L+M, Monadnock, dominate in struggle to build city-financed housing

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Annual total rising for grants and loans

By Adam Pincus

The $644 million the City of New York distributed in grants and loans among 55 projects during the first half of 2018 is just a bit more than the $530 million in debt financing Gary Barnett secured that summer for just one 485-unit condo project in Downtown Brooklyn.

Just the same, that $644 million was leveraged to obtain billions in additional financing and funded 9,340 units during the first half of the year.

Such a piece of financing from the city, be it a grant, a loan, tax credit or a special sale, is critical for affordable housing projects, and tough to land.

The evidence is in the most active firms. Since 2013, the top five firms navigating this market are all veterans with decades of affordable housing experience: L+M Development Partners, Monadnock Development, BFC Partners, Related Companies and Phipps Houses.

Source: PincusCo Media analysis of NYC Housing Preservation and Development data disclosed through Local Law 44

The risks are different than those of market rate housing, and to make a deal work, these affordable housing developers fight for a share of the city’s dollars.

Because of the insatiable demand for affordable housing in New York, there is no risk concerning revenue, which a stark contrast to market-rate development. Instead, the risk is moved over to sourcing viable deals and structuring the financing.

“You have to to carry land. You have to wait on the availability of the city’s resources — and at the moment there is a scarcity of tax exempt bonds,” said Kirk Goodrich, director of real estate development at Monadnock Development.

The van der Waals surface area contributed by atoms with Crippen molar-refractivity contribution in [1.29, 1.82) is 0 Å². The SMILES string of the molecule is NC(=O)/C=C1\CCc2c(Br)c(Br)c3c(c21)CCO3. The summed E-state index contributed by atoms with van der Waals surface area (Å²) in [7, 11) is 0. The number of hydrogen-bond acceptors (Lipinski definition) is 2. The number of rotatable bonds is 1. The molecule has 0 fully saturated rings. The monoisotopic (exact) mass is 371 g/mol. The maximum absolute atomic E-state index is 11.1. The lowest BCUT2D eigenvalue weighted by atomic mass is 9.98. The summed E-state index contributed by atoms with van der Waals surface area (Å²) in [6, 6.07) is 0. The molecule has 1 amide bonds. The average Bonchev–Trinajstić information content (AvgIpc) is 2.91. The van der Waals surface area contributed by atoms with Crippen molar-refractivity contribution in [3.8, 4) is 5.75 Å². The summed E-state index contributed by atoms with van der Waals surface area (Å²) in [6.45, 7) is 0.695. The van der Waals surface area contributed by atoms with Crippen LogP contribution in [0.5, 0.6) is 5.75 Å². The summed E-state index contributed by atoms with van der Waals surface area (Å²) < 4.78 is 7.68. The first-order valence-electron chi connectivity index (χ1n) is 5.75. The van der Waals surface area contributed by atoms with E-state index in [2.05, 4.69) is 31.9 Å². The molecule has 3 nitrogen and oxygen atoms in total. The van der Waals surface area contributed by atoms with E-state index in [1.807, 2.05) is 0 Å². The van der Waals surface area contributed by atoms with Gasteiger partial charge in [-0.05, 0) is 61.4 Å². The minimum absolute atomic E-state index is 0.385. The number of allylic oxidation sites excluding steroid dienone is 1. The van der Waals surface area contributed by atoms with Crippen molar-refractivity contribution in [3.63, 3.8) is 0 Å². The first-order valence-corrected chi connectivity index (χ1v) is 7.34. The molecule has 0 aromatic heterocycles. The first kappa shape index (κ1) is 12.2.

Source: PincusCo Media analysis of NYC Housing Preservation and Development data disclosed through Local Law 44

PincusCo Media analyzed the public records available through Local Law 44, which requires the city to disclose developers, contractors, financing, rents and other data points for any development or rehabilitation project that received city financing through grants, loans, city-allocated low-income housing tax credits and other kinds of financial support. The analysis covers January 2013 to June 2018, which is the latest data available.

To state it plainly, L+M and Monadnock, in this realm, are in a league of their own. They are the only firms that average more than two projects a year. L+M averaged five per year from 2013 to 2017, and Monadnock averaged four.

L+M, founded in 1984 and led by CEO Ron Moelis, has obtained financing for 28 projects since 2013, totaling 6,444 units. The largest individual project was rehabilitating a Rockaway housing complex with 1,093 units through at $4.2 million city-financed loan in 2017.

L+M’s second-largest project was in partnership with BFC to buy a stake in New York City Housing Authority projects. Together they formed a joint venture that in December 2014 acquired a 50 percent stake in 874 units within six complexes. The initial payment was $150 million, and the developer will pay $100 million over two years and another $100 million in revenue over 15 years, the Wall Street Journal reported.